Monday, May 26, 2008

Importance of Dead Trees

Standing dead trees, called snags, provide birds and mammals with shelter to raise young and raptors with unobstructed vantage points.

Over 500 species of birds, 300 species of mammals, and 400 species of amphibians and reptiles benefit from snags for food, nesting, or shelter.

Only 30 species of birds are capable of making their own nest cavities in trees. Another 80 animal species depend upon previously excavated or natural tree holes for their nests.

The insulation of a tree trunk home allows many animal species to survive high summer and low winter temperature extremes.

Tree cavities and loose bark are used by many animals to store their food supplies.

Insects living in dead wood eat thousands of forest pests which can harm living trees.

Fish and amphibians hide under trees that have fallen into the water.

Woodpeckers and creepers feast on the wood-eating insects and provide "sawdust" for ants to process. Deer eat the lichen growing on the trunks.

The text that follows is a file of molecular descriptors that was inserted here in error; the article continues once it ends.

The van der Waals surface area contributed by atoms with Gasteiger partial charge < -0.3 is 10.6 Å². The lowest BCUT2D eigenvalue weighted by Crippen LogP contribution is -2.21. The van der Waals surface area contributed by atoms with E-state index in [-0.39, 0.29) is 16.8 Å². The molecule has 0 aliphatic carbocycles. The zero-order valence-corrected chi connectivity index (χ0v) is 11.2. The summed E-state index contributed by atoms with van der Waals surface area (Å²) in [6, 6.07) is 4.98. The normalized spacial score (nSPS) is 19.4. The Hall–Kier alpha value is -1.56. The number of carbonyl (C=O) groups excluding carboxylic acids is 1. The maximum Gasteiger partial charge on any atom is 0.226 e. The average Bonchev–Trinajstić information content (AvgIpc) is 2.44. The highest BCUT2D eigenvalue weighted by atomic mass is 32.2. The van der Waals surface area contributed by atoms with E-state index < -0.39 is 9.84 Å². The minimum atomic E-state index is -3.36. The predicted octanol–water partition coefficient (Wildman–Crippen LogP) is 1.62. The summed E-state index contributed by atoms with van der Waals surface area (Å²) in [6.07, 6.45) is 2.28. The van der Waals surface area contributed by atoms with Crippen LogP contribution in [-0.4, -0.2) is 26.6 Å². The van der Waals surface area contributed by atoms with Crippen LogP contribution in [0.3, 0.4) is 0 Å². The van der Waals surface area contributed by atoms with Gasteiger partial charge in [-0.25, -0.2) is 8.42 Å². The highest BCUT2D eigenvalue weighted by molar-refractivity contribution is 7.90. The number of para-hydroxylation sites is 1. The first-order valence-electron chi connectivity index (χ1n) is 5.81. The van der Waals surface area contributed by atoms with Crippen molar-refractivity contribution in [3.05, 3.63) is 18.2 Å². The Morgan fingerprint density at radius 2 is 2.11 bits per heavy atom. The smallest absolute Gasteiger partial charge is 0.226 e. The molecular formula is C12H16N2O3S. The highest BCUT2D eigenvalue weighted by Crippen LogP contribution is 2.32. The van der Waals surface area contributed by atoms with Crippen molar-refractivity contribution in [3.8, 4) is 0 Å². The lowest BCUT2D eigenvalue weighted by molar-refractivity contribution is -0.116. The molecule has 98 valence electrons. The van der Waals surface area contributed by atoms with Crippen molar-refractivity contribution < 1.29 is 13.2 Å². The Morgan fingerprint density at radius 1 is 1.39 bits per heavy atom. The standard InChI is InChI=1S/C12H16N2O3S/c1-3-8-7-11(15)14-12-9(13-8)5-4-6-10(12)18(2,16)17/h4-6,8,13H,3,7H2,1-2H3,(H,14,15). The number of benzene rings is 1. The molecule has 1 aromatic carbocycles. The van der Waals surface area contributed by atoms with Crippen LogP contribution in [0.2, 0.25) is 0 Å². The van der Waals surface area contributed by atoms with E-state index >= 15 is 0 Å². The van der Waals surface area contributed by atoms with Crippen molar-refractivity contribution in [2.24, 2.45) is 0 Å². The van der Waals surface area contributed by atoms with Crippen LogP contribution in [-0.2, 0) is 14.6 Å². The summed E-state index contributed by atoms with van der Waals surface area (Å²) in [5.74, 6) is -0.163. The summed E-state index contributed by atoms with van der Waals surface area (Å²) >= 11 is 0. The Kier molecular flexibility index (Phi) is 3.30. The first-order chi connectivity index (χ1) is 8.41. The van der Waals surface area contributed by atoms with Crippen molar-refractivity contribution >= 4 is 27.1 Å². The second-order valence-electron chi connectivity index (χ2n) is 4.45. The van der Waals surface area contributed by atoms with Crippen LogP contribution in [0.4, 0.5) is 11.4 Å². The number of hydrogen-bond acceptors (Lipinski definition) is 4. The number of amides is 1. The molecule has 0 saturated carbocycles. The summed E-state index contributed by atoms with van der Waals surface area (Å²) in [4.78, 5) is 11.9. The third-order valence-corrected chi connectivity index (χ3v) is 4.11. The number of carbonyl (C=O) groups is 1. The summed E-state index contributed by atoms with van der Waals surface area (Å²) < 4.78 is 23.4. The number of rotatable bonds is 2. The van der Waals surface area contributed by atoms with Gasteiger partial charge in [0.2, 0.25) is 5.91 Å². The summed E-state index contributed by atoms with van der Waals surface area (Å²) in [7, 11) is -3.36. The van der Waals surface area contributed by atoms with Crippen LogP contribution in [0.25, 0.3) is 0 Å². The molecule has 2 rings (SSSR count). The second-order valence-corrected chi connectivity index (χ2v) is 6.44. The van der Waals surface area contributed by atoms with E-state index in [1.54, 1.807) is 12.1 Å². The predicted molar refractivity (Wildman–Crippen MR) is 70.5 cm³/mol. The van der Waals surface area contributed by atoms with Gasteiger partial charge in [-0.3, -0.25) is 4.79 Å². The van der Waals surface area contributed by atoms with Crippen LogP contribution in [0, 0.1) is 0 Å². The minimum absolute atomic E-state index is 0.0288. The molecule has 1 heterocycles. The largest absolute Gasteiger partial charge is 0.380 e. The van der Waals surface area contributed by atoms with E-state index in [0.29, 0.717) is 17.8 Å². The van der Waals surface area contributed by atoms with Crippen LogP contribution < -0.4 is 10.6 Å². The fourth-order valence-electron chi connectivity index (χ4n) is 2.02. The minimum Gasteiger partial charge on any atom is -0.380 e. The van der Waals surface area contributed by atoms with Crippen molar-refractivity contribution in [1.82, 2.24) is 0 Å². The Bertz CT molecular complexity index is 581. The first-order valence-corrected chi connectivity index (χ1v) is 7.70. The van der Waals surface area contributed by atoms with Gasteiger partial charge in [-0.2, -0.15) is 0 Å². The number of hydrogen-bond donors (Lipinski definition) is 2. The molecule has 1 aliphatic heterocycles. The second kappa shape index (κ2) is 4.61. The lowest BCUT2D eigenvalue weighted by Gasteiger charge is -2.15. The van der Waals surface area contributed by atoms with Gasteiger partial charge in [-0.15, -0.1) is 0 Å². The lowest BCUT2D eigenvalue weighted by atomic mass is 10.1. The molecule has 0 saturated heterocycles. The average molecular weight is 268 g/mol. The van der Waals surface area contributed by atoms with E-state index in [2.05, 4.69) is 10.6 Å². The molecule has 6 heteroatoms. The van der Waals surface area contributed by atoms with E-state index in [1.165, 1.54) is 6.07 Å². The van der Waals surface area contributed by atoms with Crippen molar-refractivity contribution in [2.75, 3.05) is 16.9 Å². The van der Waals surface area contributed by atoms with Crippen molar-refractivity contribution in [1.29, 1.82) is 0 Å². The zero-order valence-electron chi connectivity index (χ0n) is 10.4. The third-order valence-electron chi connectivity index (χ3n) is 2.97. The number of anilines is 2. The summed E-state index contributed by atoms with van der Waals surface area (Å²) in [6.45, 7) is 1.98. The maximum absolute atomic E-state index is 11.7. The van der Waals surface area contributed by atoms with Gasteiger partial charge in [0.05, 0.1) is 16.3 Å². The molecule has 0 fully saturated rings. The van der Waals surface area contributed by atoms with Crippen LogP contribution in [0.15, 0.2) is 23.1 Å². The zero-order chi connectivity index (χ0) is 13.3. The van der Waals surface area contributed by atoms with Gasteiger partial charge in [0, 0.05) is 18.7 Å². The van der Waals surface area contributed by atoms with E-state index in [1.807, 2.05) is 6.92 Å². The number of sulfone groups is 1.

There's a literal world of life evolving in and around dead trees. Don't remove your dead trees unless absolutely necessary. Even then, if one threatens roof damage, you could have it cut off at 14' or higher so it could still be used for nesting and many other uses.

Source: Snag Facts with Impacts, US Forest Service


Anonymous said...

Here in a suburb of Boston there are still a few conservation areas that are full of tangled trees, long dead and fallen, yet providing just the type of wildlife habitat described in the article. My dog, Simon, and I relish walking in these woods for the opportunity to walk in a natural area that hasn't been "cleaned up" to satisfy developers. However, we are having to go deeper into the forest to get away from the huge houses and pristine lawns that are encroaching on the wildlife. thank you for reminding me how much we love nature.

sharingsunshine said...

Thanks for sharing your enjoyment of it. These places are becoming treasures hard to find.

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